Alaska's Energy Desk

Alaska’s Energy Desk is a collaboration between KTOO-FM in Juneau, Alaska Public Media in Anchorage, KUCB in Unalaska, Fairbanks Daily News-Miner in Fairbanks, KBRW in Utqiaġvik and KYUK in Bethel. Each week we produce in-depth coverage of energy issues in Alaska for radio, video and web. From the state budget to personal energy use, resource development to Arctic life, we cover how energy issues impact Alaskan lives and landscapes. Alaska’s Energy Desk is a Regional Journalism Collaboration, launched in 2016 with a supporting grant from the Corporation for Public Broadcasting.

This year, the Alaska Eskimo Whaling Commission and the U.S. government put forward a new proposal that would change how the International Whaling Commission renews its quota. It passed.

The Alaska Office of Information Technology is going through the process of updating the state website, which means websites you could access last week may not be available now.

For the Yukon-Kuskokwim Delta, the climate change stakes are especially high because the region is home to the most tribes in the state.

The legislation, which now awaits the president’s signature, could help Alaska implement the latest technology to monitor earthquakes.

A report from the University of Alaska Anchorage notes some of the biggest climate change-related costs come from damage to infrastructure and communities in rural Alaska as permafrost thaws and coastlines erode.

A citizen advisory committee has released a set of new recommendations that could shape the future of the Tongass National Forest.

His statements come a week after the Trump administration announced it is overhauling the management plan for the 22-million-acre Reserve where Teshekpuk Lake is located, a decision spurred by a series of recent large oil discoveries in the region.

The cod population in the Gulf of Alaska is at its lowest level on record. Officials have declared disasters after the failure of multiple Alaska salmon fisheries. But in northern parts of the state, fishermen have been landing huge catches, in numbers that haven’t been seen in decades.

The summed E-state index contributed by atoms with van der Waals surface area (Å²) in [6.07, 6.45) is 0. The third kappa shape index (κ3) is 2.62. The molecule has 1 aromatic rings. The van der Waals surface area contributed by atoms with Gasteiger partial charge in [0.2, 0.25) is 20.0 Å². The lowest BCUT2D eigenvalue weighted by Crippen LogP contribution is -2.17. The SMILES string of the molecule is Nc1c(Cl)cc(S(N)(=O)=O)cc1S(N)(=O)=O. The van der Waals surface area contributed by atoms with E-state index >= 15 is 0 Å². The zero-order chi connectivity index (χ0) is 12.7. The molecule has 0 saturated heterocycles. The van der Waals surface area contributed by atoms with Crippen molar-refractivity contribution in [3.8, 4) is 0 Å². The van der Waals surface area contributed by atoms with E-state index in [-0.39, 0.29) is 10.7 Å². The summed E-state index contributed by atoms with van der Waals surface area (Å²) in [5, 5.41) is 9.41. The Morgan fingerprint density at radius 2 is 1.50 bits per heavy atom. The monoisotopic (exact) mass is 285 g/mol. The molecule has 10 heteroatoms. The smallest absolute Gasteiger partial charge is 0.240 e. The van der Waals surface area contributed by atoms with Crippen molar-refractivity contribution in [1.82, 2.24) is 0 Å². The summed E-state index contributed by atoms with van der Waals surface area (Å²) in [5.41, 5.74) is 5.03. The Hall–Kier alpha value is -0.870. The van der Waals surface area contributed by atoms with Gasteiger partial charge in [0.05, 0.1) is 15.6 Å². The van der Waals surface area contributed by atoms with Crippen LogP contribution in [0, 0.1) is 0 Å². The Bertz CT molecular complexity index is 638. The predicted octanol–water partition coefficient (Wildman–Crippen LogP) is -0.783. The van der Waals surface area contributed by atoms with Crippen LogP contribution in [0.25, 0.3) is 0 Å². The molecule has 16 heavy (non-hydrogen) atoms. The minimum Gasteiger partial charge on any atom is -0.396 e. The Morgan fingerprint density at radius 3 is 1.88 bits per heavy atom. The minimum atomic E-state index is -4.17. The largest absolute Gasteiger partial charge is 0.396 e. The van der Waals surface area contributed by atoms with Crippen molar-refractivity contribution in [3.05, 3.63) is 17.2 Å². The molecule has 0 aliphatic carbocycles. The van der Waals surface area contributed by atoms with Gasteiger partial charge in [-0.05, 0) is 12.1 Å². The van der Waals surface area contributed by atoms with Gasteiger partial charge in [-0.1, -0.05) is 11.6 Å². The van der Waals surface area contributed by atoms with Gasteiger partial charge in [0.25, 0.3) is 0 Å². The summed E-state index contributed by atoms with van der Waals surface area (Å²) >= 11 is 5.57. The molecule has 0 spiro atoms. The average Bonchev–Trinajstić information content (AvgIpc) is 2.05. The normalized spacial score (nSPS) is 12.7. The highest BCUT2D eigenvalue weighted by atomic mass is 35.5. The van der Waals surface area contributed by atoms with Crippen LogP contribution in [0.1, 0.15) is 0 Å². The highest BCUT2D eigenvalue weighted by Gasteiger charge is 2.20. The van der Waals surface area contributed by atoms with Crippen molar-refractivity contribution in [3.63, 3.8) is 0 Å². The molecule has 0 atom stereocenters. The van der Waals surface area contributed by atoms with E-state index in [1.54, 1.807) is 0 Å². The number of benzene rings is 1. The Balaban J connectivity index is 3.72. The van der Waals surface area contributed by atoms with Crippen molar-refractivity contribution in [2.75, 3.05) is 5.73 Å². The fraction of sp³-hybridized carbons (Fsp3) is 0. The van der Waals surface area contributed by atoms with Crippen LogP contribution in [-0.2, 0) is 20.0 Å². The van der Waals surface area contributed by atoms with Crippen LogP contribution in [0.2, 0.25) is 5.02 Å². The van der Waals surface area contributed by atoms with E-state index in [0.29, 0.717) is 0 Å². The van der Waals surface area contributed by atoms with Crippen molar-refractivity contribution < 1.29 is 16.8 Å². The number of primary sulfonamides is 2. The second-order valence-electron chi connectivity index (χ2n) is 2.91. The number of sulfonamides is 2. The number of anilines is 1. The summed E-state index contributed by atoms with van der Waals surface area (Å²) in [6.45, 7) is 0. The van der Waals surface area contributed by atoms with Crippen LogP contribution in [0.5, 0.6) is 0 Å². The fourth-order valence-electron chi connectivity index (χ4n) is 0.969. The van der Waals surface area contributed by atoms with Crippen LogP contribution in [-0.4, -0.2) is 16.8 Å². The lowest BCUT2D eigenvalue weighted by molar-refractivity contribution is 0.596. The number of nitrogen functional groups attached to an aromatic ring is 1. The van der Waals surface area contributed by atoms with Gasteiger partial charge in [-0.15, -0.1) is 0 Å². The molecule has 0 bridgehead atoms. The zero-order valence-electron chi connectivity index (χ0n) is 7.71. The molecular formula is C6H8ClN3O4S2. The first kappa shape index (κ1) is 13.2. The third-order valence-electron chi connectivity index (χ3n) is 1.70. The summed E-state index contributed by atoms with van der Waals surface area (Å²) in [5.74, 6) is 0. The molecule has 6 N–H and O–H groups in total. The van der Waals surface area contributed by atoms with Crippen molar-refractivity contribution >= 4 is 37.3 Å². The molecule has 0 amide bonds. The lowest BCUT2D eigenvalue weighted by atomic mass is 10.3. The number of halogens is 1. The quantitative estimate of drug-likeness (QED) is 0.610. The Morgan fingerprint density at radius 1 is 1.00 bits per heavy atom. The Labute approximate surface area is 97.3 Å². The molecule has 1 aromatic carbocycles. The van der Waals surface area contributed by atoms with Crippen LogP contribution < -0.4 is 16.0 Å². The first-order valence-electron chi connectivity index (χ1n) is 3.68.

The latest National Climate Assessment, released today, devotes an entire chapter to Alaska and describes the state as one of the fastest warming places on earth.

NASA says a proposed oil lease sale in the Beaufort Sea could impact rocket launches from the Poker Flat Research Range near Fairbanks.

Scientists have spent the past few decades catching up to traditional knowledge, documenting scientifically what whale hunters already knew. Like the fact that the whales can smell, and that they can travel under sea ice.

SAExploration hopes to collect data within the Arctic National Wildlife Refuge before the government holds an oil lease sale next summer.

When golden eagles migrate to and from Alaska each year, they have to navigate around the 16,000-foot peaks of the Wrangell Mountains. A new study examines how the weather affects their route.

Nuclear power has been explored in Alaska before, in the Interior village of Galena, and went nowhere. At an Anchorage conference this month, the Resource Development Council, an industry group, took another look.

Over the past three decades, pollock spawning times in the Gulf of Alaska have varied as much as three weeks, which is potentially deadly for baby fish. Now, new research confirms warmer ocean temperatures are playing a role.

The Interior department on Tuesday announced it is beginning the environmental review process to re-do the management plan for NPR-A, which is west of Prudhoe Bay.

Spruce beetles damaged nearly 600,000 acres of forest in 2018, and the damage continues to grow.

If the Bureau of Ocean Energy Management is going to hold an oil lease sale in the Beaufort Sea in 2019, the environmental review process needs to start now.

Corri Feige is not new to the agency she will now lead — she was previously the head of DNR’s Division of Oil and Gas under Gov. Bill Walker.

“I can recall a time where we would have maybe one good freezing rain event a winter,” said Tom Grman. “And then several winters ago, those were really prevalent.”